It’s easy to be fooled by fake news. Especially on social media.
Our browsing history on platforms like Facebook and Twitter creates assumptions about content we’d like to see in our personal feeds. When we show interest in a specific topic, more posts related to that content appears. Like magic. Most of it uninvited. Much of it not real.
We become an unsuspecting audience in a place we once trusted.
Yes, we see posts compatible with our interests, but because Facebook and Twitter don’t effectively, nor consistently check the veracity of what’s posted, we’re only one click away from fake news.
Make no mistake. You’re a victim in this process.
What Is Fake News?
Fake news is news that isn’t accurate. Or even real. It’s put out by nefarious individuals or groups that want to manipulate our thinking. About a topic. A product. An idea. Or a political candidate.
And though the reporting pretends to have our best interests at heart, it’s more likely to be in the best interests of someone else.
Contrary to popular belief, fake news is not a new phenomenon. Nor was it invented by any one political leader. It’s always been around in some form. But currently, it’s been weaponized by power structures to spread hate, fear, and disenchantment.
This should make us more upset than we seem to be. Because purveyors of this news assume we’ll believe anything we read. They also trust we’ll act upon it without understanding the negative outcomes it will produce.
Why Fake News Is So Dangerous
Yale University’s Information Society Project on Fighting Fake News warns us about the long-term damage caused by the saturation of fake news. It’s not just about its own climb to prominence. Its success has caused us to:
- Question the credibility of news from respected sources;
- Buy into hopeless realities created by disinformation; and,
- Empower a situation where those now in control of news dissemination are more worried about making a buck than providing a public service.
Make no mistake. It’s a slippery slope toward losing our rights as citizens when we start to ignore the value of a free and respected press.
Here’s an example of how catastrophic the results of fake news can be:
- It can influence our right to fairly elect our candidates.
- Determine how we are taxed.
- Undermine the solvency of programs like Social Security and Medicare.
- Draft our sons, daughters, and grandchildren into fighting unnecessary wars.
Right now, we place the responsibility for fake news on the shoulders of those who run social media outlets. But there are few tools they’re willing to employ to expose or control the problem.
What to Watch Out for
Congress tries to get its arms around the issue. However, experience tells us that changes at this level come at a glacial pace. Corporate officers from Facebook, Google, and Twitter testify about their efforts to stem the problem. But trusting them to solve the issue is like deputizing the fox to watch the hen house.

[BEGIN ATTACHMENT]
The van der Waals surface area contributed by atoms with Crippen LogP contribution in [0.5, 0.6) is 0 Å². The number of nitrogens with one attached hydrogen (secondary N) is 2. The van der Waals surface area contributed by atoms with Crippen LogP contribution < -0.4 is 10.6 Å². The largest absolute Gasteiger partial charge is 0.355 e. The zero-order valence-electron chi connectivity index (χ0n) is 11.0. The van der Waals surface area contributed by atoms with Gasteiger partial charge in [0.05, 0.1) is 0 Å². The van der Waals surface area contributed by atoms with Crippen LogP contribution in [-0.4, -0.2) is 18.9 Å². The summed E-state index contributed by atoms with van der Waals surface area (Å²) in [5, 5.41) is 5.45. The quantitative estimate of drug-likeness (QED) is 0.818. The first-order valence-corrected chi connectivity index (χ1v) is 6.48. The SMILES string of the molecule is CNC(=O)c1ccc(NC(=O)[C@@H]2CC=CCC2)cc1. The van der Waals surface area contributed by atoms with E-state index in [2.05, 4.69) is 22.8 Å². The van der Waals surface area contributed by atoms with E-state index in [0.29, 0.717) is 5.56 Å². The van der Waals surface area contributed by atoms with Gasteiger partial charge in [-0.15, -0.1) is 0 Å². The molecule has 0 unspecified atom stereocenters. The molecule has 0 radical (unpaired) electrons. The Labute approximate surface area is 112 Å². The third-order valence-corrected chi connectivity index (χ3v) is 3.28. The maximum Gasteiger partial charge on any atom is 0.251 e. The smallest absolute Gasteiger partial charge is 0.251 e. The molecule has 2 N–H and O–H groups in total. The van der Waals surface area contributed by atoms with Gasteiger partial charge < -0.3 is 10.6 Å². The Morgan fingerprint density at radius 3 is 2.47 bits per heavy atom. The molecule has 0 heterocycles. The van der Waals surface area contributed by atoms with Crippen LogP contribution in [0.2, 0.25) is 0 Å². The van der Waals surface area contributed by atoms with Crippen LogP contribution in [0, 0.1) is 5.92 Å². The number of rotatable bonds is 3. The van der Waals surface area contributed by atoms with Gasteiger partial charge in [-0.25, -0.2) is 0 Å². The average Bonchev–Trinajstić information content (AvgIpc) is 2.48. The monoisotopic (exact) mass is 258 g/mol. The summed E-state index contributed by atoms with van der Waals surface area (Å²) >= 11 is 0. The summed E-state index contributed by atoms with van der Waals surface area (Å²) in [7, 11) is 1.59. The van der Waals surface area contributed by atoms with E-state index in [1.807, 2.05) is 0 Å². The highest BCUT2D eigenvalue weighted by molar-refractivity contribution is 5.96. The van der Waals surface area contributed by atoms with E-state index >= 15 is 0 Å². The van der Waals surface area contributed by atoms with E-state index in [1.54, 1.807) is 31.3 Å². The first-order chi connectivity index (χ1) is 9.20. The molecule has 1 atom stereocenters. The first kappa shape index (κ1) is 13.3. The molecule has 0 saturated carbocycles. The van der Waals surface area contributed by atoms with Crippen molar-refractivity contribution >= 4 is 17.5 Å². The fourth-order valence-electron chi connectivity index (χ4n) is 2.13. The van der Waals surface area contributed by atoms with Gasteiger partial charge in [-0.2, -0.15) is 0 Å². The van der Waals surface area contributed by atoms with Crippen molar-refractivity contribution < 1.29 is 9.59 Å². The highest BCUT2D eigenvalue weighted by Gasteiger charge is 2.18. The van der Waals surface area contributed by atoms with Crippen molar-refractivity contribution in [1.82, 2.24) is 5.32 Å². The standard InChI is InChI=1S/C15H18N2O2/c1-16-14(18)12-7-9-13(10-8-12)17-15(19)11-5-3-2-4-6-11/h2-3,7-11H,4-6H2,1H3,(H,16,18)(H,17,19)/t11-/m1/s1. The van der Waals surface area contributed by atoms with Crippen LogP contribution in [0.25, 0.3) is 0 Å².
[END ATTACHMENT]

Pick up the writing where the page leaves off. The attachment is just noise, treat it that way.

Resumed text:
And while it’s tough to see a scenario develop that doesn’t include tough government regulation, much damage can be done before that happens.
Before those protections exist, we need to be the watchdogs.
Here are a few things to be aware of as you scroll through your Facebook and Twitter feed.
- A post should not be considered true just because it was shared by someone you know.
- A post with thousands or even millions of likes should automatically be suspect and cause you, the reader, to do some homework on its veracity.
- Satirical humor can be a refreshing way of tackling serious issues. But humor is often a tool used to veer us away from the exposition of truth.
How to Verify If a Posting Is Reliable
Here are some concrete ways to protect yourself, your family, and friends:
Well-Rounded Trusted News Digest
Include more than just the sources you might agree with. A well-rounded sense of what’s going on is one of the best ways to support good decision-making.
Use Personal Settings on Social Media
Social media outlets allow subscribers to change their personal settings. This places you in control of posts you see in your feed. Stick with tried-and-true publications that have been vetted by trustworthy sources.
And don’t like or share information you suspect isn’t true.
Check the Facts
If something sounds fishy, look it up on Snopes. This is a website that fact-checks urban legends, rumors, and misinformation.
For accuracy in politics, try Politifact.com. It rates the accuracy of claims by American politicians. It’s garnered a Pulitzer Prize for the effort.
Factcheck.org, run by the Annenberg Public Policy Center of the University of Pennsylvania, is a nonpartisan site. Its mission is to “reduce the level of deception and confusion in U.S. politics.”
This may seem like a lot to do. But after one or two fact checks you’ll begin to spot the telltale signs of fake news. Start to remove those sources from your feed. You’ll feel a lot better when you do. There are enough tough facts out there to disrupt our ease of mind without being deceived by what’s not true.
(First published on Sixty and Me)